Remote Teaching Information for Parents / Carers
Remote education provision: information for parents:
This information is intended to provide clarity and transparency to pupils and parents or carers about what to expect from remote education where national or local restrictions require entire cohorts (or bubbles) to remain at home.
The remote curriculum: what is taught to pupils at home
A pupil’s first day or two of being educated remotely might look different from our standard approach, while we take all necessary actions to prepare for a longer period of remote teaching.
What should my child expect from immediate remote education in the first day or two of pupils being sent home?
Pupils will be taught by their teacher throughout the day via Microsoft Teams. Guidance on how to use Teams (with log in details) will be provided. Teaching will be throughout the day.
Following the first few days of remote education, will my child be taught broadly the same curriculum as they would if they were in school?
We teach the same curriculum remotely as we do in school wherever possible and appropriate. However, we have needed to make some adaptations in some subjects. For example, P.E. will not be provided for in the same way. Instead, we will encourage other forms of exercise that are within government guidelines at the time.
How long can I expect work set by the school to take my child each day?
We expect that remote education (including remote teaching and independent work) will take pupils broadly the following number of hours each day:
FS and KS1: 3 hours approximately.
KS2: 4 hours approximately.
How will my child access any online remote education you are providing?
- Microsoft Teams will be used as the platform for remote teaching.
- Additional learning will be published on our school website.
- Teachers will send additional work via email.
- Some children may receive different learning from the teacher.
If my child does not have digital or online access at home, how will you support them to access remote education?
We recognise that some pupils may not have suitable online access at home. We are very proactive in sourcing devices from the government laptop scheme to ensure children have the ability to engage with home learning at home.
How will my child be taught remotely?
We use a combination of the following approaches to teach pupils remotely:
- direct teacher teaching is the main approach.
- Online packs to support remote teaching.
- 121 with teachers and TAs.
- Some lessons are pre-recorded to refer back to.
What are your expectations for my child’s engagement and the support that we as parents and carers should provide at home?
We expect all children to engage in online learning and we will work with parents and careers to support everyone to enable this to happen. A register is taken each session and any non-attendance will be chased to ensure any problems are resolved.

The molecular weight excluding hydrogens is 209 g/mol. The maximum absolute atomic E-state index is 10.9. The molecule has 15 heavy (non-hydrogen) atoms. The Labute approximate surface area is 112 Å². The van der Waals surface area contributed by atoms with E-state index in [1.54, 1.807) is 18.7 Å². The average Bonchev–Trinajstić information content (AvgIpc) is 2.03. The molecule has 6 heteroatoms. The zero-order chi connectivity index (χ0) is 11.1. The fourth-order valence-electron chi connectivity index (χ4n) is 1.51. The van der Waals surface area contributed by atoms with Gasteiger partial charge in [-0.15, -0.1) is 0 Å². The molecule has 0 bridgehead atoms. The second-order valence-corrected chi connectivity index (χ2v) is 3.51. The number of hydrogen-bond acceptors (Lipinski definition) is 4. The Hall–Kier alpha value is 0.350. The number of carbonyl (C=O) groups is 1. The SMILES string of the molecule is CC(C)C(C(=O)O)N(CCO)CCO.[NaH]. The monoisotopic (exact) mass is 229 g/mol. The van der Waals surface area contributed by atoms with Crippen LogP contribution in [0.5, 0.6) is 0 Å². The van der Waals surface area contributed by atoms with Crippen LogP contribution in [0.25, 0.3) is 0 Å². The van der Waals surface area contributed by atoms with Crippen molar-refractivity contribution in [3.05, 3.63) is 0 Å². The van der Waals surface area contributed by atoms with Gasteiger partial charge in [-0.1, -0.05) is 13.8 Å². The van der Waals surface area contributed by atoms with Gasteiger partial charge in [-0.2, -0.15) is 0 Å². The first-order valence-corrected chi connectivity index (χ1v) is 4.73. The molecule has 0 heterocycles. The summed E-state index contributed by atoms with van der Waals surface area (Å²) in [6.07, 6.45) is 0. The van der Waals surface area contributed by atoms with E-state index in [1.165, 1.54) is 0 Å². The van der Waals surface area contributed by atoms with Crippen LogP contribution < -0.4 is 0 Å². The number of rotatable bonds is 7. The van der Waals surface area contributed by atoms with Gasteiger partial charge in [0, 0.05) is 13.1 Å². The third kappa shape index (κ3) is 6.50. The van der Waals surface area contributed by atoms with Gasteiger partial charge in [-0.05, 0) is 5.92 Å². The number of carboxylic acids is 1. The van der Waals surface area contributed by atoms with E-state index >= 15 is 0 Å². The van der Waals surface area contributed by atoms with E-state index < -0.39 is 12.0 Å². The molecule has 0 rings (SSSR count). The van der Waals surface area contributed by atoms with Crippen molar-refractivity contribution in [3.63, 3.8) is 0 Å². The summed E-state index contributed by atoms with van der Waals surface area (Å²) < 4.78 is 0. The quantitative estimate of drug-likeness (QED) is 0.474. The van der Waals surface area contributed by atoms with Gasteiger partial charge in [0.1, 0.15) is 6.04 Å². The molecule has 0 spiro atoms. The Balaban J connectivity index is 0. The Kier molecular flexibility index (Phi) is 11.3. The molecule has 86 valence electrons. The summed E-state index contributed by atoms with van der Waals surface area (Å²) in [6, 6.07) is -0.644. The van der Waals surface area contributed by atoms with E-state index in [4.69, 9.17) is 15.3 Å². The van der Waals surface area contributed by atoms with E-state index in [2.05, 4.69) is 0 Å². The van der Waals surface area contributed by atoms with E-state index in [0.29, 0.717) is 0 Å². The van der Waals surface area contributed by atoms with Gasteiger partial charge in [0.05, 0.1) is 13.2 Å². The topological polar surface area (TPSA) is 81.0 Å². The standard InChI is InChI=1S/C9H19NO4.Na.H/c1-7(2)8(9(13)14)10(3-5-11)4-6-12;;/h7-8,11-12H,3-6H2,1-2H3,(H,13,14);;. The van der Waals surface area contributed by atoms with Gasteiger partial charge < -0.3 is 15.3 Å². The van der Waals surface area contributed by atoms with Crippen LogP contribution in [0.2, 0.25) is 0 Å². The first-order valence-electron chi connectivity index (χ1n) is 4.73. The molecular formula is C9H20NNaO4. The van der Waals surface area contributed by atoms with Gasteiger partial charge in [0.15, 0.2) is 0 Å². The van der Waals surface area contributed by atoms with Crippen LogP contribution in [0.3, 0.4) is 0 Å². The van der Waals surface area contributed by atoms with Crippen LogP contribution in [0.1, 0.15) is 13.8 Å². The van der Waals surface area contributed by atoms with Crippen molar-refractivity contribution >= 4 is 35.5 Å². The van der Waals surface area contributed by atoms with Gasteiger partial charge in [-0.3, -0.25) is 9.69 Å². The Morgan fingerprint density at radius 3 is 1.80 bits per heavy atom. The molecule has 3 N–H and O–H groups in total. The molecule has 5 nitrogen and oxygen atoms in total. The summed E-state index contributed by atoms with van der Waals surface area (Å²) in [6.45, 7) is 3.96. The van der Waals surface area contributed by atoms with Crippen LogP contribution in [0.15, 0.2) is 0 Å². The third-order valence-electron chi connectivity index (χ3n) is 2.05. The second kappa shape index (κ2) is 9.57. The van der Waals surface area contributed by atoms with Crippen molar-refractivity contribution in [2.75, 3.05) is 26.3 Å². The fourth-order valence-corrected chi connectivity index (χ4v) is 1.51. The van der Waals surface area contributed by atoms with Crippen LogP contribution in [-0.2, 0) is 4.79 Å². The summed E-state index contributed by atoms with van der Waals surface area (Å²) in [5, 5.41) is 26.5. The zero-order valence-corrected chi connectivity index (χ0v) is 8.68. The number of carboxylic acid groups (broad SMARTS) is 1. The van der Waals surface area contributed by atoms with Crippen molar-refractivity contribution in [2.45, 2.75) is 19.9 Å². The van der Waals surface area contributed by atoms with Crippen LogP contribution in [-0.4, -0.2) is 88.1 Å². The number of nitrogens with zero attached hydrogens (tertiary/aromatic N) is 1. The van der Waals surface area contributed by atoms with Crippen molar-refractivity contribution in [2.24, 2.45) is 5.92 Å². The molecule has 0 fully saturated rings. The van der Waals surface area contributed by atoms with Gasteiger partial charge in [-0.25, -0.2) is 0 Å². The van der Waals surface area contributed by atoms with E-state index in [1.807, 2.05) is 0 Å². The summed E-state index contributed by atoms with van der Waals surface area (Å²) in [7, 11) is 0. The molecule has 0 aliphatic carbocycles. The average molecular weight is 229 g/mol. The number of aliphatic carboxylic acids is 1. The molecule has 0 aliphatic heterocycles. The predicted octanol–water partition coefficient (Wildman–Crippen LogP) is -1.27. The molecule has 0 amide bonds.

How will you assess my child’s work and progress?
Feedback can take many forms and may not always mean extensive written comments for individual children. For example, whole-class feedback or quizzes marked automatically via digital platforms are also valid and effective methods, amongst many others. The best feedback is instant and teachers will continue to do this in the same approach as stated in our feedback policy. Teachers stay after the lesson to answer any questions and feedback to children. Learning can be emailed in or posted in the chat section during a lesson.
How will you work with me to help my child who needs additional support from adults at home to access remote education?
We recognise that some pupils, for example some pupils with special educational needs and disabilities (SEND), may not be able to access remote education without support from adults at home. We acknowledge the difficulties this may place on families, and we will work with parents and carers to support those pupils in the following ways:
- 121 work with the teacher and TA throughout the week remotely.
- Alternative learning set and emailed out.
- SENDco monitoring of all provision to ensure provision remains good.
Remote education for self-isolating pupils
Where individual pupils need to self-isolate but the majority of their peer group remains in school, how remote education is provided will likely differ from the approach for whole groups. This is due to the challenges of teaching pupils both at home and in school.
If my child is not in school because they are self-isolating, how will their remote education differ from the approaches described above?
The teacher will set up Microsoft Teams so they can join the lesson remotely throughout the day.